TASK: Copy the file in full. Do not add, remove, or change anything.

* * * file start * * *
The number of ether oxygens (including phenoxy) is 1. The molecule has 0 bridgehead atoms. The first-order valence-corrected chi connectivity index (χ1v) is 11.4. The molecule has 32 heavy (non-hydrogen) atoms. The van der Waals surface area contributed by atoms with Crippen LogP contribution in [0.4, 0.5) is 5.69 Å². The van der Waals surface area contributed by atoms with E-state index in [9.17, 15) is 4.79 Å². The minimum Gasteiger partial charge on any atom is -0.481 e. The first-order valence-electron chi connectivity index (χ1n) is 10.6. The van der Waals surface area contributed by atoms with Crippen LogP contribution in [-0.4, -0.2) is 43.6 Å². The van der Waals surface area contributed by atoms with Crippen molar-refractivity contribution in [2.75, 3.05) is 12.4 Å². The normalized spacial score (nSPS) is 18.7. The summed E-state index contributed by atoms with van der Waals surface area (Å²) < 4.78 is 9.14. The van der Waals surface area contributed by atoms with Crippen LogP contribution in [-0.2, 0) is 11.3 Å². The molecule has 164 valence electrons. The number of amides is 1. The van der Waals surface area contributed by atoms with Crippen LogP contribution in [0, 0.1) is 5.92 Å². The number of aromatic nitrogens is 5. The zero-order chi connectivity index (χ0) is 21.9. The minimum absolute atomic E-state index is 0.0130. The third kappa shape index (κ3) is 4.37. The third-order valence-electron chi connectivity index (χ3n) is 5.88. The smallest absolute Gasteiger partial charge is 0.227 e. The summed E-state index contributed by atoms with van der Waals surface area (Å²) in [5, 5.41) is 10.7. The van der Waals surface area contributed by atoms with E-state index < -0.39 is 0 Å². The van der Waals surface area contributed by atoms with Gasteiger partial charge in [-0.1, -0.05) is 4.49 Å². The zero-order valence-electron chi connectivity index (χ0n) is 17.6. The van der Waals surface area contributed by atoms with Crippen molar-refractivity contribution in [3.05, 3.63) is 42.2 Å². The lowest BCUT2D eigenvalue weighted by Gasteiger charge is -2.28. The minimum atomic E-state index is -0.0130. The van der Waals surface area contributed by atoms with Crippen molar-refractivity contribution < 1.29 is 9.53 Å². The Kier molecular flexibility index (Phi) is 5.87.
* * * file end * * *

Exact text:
The number of ether oxygens (including phenoxy) is 1. The molecule has 0 bridgehead atoms. The first-order valence-corrected chi connectivity index (χ1v) is 11.4. The molecule has 32 heavy (non-hydrogen) atoms. The van der Waals surface area contributed by atoms with Crippen LogP contribution in [0.4, 0.5) is 5.69 Å². The van der Waals surface area contributed by atoms with E-state index in [9.17, 15) is 4.79 Å². The minimum Gasteiger partial charge on any atom is -0.481 e. The first-order valence-electron chi connectivity index (χ1n) is 10.6. The van der Waals surface area contributed by atoms with Crippen LogP contribution in [-0.4, -0.2) is 43.6 Å². The van der Waals surface area contributed by atoms with Crippen molar-refractivity contribution in [2.75, 3.05) is 12.4 Å². The normalized spacial score (nSPS) is 18.7. The summed E-state index contributed by atoms with van der Waals surface area (Å²) < 4.78 is 9.14. The van der Waals surface area contributed by atoms with Crippen LogP contribution in [-0.2, 0) is 11.3 Å². The molecule has 164 valence electrons. The number of amides is 1. The van der Waals surface area contributed by atoms with Crippen LogP contribution in [0, 0.1) is 5.92 Å². The number of aromatic nitrogens is 5. The zero-order chi connectivity index (χ0) is 21.9. The minimum absolute atomic E-state index is 0.0130. The third kappa shape index (κ3) is 4.37. The third-order valence-electron chi connectivity index (χ3n) is 5.88. The smallest absolute Gasteiger partial charge is 0.227 e. The summed E-state index contributed by atoms with van der Waals surface area (Å²) in [5, 5.41) is 10.7. The van der Waals surface area contributed by atoms with E-state index < -0.39 is 0 Å². The van der Waals surface area contributed by atoms with Gasteiger partial charge in [-0.1, -0.05) is 4.49 Å². The zero-order valence-electron chi connectivity index (χ0n) is 17.6. The van der Waals surface area contributed by atoms with Crippen molar-refractivity contribution in [3.05, 3.63) is 42.2 Å². The lowest BCUT2D eigenvalue weighted by Gasteiger charge is -2.28. The minimum atomic E-state index is -0.0130. The van der Waals surface area contributed by atoms with Crippen molar-refractivity contribution < 1.29 is 9.53 Å². The Kier molecular flexibility index (Phi) is 5.87.